Achilles tendon (AT) mechanical properties can be estimated using an inverse dynamic approach, taking into account the tendon internal moment arm (IMA) and its kinematic behavior. Although AT presents a curvilinear line of action, a straight-line function to estimate IMA and AT length is often utilized in the literature. In this study, we combined kinetic, kinematic and ultrasound data to understand the impact of two different approaches (straight-line vs. curvilinear) in determining AT mechanical properties in vivo (during walking and running at the self-selected speed). AT force and power were calculated based on data of AT IMA and AT length derived by both respective methods. All investigated parameters were significantly affected by the method utilized (paired t-test; p < 0.05): when using the curvilinear method IMA was about 5% lower and AT length about 1.2% higher, whereas peak and mean values of AT force and power were 5% higher when compared to the straight-line method (both in walking and running). Statistic-parametric mapping (SMP) analysis revealed significant differences in IMA during the early and the late stance phase of walking and during the late stance phase of running (p < 0.01); SPM revealed significant differences also in AT length during the entire stance phase in both locomotion modes (p < 0.01). These results confirm and extend previous findings to human locomotion: neglecting the AT curvature might be a source of error, resulting in underestimates not only of internal moment arm and tendon length, but also of tendon force and power.

Achilles tendon mechanical properties during walking and running are underestimated when its curvature is not accounted for

Zamparo, Paola
;
Nardello, Francesca;Monte, Andrea
2022

Abstract

Achilles tendon (AT) mechanical properties can be estimated using an inverse dynamic approach, taking into account the tendon internal moment arm (IMA) and its kinematic behavior. Although AT presents a curvilinear line of action, a straight-line function to estimate IMA and AT length is often utilized in the literature. In this study, we combined kinetic, kinematic and ultrasound data to understand the impact of two different approaches (straight-line vs. curvilinear) in determining AT mechanical properties in vivo (during walking and running at the self-selected speed). AT force and power were calculated based on data of AT IMA and AT length derived by both respective methods. All investigated parameters were significantly affected by the method utilized (paired t-test; p < 0.05): when using the curvilinear method IMA was about 5% lower and AT length about 1.2% higher, whereas peak and mean values of AT force and power were 5% higher when compared to the straight-line method (both in walking and running). Statistic-parametric mapping (SMP) analysis revealed significant differences in IMA during the early and the late stance phase of walking and during the late stance phase of running (p < 0.01); SPM revealed significant differences also in AT length during the entire stance phase in both locomotion modes (p < 0.01). These results confirm and extend previous findings to human locomotion: neglecting the AT curvature might be a source of error, resulting in underestimates not only of internal moment arm and tendon length, but also of tendon force and power.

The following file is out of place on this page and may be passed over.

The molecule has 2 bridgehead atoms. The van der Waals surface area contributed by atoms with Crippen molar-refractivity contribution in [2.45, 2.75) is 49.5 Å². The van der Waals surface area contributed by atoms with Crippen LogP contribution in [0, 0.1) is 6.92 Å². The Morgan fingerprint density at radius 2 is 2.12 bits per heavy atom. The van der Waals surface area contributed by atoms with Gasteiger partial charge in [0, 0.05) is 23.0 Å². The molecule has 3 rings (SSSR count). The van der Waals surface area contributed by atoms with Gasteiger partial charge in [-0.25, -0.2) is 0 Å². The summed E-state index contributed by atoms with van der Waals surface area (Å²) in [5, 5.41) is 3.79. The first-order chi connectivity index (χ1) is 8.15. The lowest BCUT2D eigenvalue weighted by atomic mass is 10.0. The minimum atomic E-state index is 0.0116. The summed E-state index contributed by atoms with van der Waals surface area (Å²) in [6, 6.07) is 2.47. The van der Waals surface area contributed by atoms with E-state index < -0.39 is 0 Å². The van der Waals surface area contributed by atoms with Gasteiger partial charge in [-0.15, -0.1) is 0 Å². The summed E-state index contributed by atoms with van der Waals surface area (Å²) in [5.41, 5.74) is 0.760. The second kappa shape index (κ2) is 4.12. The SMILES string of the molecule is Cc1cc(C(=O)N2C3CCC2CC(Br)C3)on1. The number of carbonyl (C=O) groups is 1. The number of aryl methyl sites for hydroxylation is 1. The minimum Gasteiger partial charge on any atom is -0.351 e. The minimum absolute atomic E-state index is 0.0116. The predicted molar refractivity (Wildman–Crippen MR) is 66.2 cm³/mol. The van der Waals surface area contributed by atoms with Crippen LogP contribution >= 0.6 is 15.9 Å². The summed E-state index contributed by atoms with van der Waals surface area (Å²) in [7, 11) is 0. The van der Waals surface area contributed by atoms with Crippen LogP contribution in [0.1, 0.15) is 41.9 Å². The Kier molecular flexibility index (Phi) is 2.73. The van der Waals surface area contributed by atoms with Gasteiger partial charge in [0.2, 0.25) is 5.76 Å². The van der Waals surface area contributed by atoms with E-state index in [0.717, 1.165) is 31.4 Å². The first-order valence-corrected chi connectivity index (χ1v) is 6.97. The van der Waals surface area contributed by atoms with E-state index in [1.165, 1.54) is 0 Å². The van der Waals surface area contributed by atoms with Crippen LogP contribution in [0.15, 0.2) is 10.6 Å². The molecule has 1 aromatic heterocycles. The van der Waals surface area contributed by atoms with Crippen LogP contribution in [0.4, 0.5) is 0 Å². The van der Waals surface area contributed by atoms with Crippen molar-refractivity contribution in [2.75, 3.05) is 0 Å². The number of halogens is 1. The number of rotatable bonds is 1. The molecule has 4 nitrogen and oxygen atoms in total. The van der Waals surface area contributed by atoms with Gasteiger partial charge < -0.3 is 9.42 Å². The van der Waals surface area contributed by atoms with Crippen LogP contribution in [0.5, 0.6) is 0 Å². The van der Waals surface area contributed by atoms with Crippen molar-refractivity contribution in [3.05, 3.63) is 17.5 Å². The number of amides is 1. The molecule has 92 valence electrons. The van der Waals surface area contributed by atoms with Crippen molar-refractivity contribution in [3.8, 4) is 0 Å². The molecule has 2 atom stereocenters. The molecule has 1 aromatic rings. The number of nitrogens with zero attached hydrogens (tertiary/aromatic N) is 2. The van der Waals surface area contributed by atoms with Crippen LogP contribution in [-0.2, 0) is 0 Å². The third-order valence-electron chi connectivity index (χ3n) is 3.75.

ankle range of motion
mechanical power
running
tendon force
walking
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Utilizza questo identificativo per citare o creare un link a questo documento: https://hdl.handle.net/11562/1062838
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